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article imageZika vaccine could eliminate prenatal infections

By Tim Sandle     May 27, 2018 in Science
According to a new research model, a Zika vaccine is needed. Such a vaccine could, the model suggests, virtually eliminate prenatal infections.
According to research from Yale School of Public Health, and supported by the American College of Physicians, a Zika vaccine would have a significant effect on mitigating and preventing future Zika virus outbreaks. The researchers postulate that via a mix of direct protection measures, with a vaccine, and an indirect practices designed reduce of transmissions, then the virtual elimination of the virus is achievable.
The researchers indicate that their computer model demonstrates the near elimination of Zika even with an imperfect vaccine and coverage that does not reach 100 percent. Zika vaccines are currently being developed, led by the World Health Organization (WHO). WHO has launched several initiatives which maintain dialogue between vaccine developers, regulators and public health, aimed at identifying how best to achieve a rapid, robust, safe, and evidence-based licensing of Zika virus vaccines.
Zika virus
Zika virus is a member of the Flaviviridae virus family. In one in four people the disease causes a mild illness known as Zika fever, for up to seven days. The symptoms include fever, rashes, joint pain and conjunctivitis. The biggest risks are infected women and babies born with abnormally small heads and brain defects, a condition called microcephaly.
A promising vaccine is a gene-based one from the U.S. National Institute of Allergy and Infectious Diseases, which is part of the U.S. National Institutes of Health. This vaccine includes a small, circular piece of DNA called a plasmid. In trials, the researchers have inserted genes into the plasmid which encode two proteins found on the surface of the Zika virus. This enables the human body to generate proteins which assemble into particles that mimic the Zika virus, thus triggering the immune system to mount an a response against the virus.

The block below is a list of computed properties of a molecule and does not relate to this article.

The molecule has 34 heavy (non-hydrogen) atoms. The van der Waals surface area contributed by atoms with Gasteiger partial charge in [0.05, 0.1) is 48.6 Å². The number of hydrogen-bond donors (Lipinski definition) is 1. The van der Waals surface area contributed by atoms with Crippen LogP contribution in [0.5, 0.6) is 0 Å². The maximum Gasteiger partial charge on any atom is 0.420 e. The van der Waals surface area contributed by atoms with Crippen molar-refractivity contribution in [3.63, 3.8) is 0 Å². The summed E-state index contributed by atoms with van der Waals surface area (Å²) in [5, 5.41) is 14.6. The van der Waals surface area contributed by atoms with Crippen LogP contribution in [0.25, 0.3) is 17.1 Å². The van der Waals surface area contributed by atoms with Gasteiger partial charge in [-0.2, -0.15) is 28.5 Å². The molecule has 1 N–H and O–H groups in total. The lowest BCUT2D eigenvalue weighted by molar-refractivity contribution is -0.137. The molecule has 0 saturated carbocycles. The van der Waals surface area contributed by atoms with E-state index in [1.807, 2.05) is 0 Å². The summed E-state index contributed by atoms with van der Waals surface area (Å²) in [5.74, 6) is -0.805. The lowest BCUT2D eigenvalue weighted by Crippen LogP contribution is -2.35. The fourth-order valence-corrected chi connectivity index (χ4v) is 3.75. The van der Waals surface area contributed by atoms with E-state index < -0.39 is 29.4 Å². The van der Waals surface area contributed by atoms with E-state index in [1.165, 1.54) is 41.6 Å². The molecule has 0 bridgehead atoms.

With the model, the Yale scientists looked at a Zika vaccination strategy which prioritized females aged 9 to 49 years, and then males aged 9 to 49 years. The model looked at vector-borne (mosquito carried) and sexual transmission. The model revealed that if a vaccine was developed which was 75 percent effective and was administered to 90 percent of females in a given area, this would reduce the incidence of prenatal infections by 94 percent.
The computer model outcomes have been published in the journal Annals of Internal Medicine. The research paper is titled "Evaluating Vaccination Strategies for Zika Virus in the Americas."
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